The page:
How to Be a Good Parent During the Divorce Process

One of the most difficult things about divorce is telling your kids. Sometimes we’re so caught up in our own drama and heartache that we don’t notice their struggles. While you can’t bring their family back, there are a few things you can do to make it easier on them and relieve some of your guilt in the process:

Don’t Use Your Child as a Sounding Board

Regardless of how old your child is, never use her as a sounding board for your frustrations with the other parent. That relationship is between you and your former spouse. If you need someone to listen, choose an adult friend or a therapist.

Tell Teachers and Coaches

Often our children spend more waking time each day with teachers, coaches, and caregivers than they do with us. Make these adults aware of the situation at home. It’s not an easy conversation but bringing them into your confidence means they can keep an eye out for troubling behavior.

Some schools offer divorce groups where children can share their experiences with their peers. The school counselor can advise you of what the district offers.

Talk to Your Child

Get a gage on how he’s feeling and do your best to be very approachable during the transition. Start conversations and take the time to listen. Your family dynamic is changing. Depending on the age, your child will most likely be having conversations with peers about the situation but that’s not enough. You need to understand his thoughts as well.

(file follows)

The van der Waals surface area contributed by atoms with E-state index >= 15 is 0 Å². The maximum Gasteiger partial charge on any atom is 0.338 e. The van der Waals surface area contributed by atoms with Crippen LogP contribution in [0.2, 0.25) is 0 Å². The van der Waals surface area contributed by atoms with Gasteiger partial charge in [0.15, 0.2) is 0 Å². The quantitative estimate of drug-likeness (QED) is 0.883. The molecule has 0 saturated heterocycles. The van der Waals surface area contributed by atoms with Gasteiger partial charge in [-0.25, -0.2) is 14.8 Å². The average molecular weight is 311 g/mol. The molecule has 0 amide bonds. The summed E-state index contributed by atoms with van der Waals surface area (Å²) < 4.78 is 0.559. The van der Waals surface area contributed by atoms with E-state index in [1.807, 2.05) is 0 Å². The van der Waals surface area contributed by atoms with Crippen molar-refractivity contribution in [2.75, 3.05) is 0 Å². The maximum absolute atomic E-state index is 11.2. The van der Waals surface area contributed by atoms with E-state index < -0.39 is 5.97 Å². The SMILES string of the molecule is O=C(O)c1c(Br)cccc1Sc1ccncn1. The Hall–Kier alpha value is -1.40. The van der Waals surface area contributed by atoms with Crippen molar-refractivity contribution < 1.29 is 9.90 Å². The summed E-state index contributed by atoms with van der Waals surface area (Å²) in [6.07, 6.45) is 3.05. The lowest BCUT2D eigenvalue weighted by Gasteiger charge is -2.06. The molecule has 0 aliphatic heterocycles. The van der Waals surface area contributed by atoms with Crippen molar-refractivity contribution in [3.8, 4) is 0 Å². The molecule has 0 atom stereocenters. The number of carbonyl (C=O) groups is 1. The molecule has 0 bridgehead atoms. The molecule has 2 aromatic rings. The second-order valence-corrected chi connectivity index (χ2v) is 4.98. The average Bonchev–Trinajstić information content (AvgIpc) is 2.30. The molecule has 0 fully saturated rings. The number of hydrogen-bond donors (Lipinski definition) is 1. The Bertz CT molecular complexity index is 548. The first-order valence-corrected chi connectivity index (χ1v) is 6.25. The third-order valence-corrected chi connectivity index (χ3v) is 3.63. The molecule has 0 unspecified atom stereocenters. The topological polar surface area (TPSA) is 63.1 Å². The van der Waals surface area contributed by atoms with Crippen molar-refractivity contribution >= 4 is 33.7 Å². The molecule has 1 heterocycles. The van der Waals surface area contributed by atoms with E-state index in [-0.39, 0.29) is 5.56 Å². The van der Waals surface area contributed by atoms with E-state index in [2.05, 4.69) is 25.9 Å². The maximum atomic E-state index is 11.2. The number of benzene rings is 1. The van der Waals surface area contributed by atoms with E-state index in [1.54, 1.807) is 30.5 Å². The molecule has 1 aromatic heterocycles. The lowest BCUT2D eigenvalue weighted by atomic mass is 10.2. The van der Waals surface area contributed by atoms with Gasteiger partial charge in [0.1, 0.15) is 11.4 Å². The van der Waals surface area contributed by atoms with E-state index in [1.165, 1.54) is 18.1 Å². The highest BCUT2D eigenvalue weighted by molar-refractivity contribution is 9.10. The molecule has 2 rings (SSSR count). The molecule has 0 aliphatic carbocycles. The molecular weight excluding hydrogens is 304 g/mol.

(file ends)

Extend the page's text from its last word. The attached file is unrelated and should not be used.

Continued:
Keeping lines of communication open within the family also extends to your former spouse. There may be extreme feelings of animosity but you need to table those and place your child’s interest above them.

Know Your Child Identifies with your Spouse

Communication is key to successful co-parenting but it will also help you raise a healthy child as your child sees that relationship as part of them. If he witnesses you yelling at his dad to leave, he may feel that you will do the same to him one day. A child who hears you calling her mom a terrible name may think you feel the same way about her.

When you were married the comment, “You’re just like your mom/dad”, may have been taken as a compliment. If you say that now with great animosity towards the other parent, your child will feel it.

Keep Change to a Minimum

Children are creatures of habit. They don’t like change and this change is one they have no control over. Do your best to keep things consistent. While you may not be able to afford the week-long vacations you took every year, try to plan little getaways, for instance. It may not always be possible, but sticking to the routine will give them some peace of mind during the transition process.

Divorce is a change to the family structure but there are ways to minimize the fallout from it. If you’re interested in finding out more about a collaborative divorce and whether it can work for you and your family, call Dean Tsourakis today.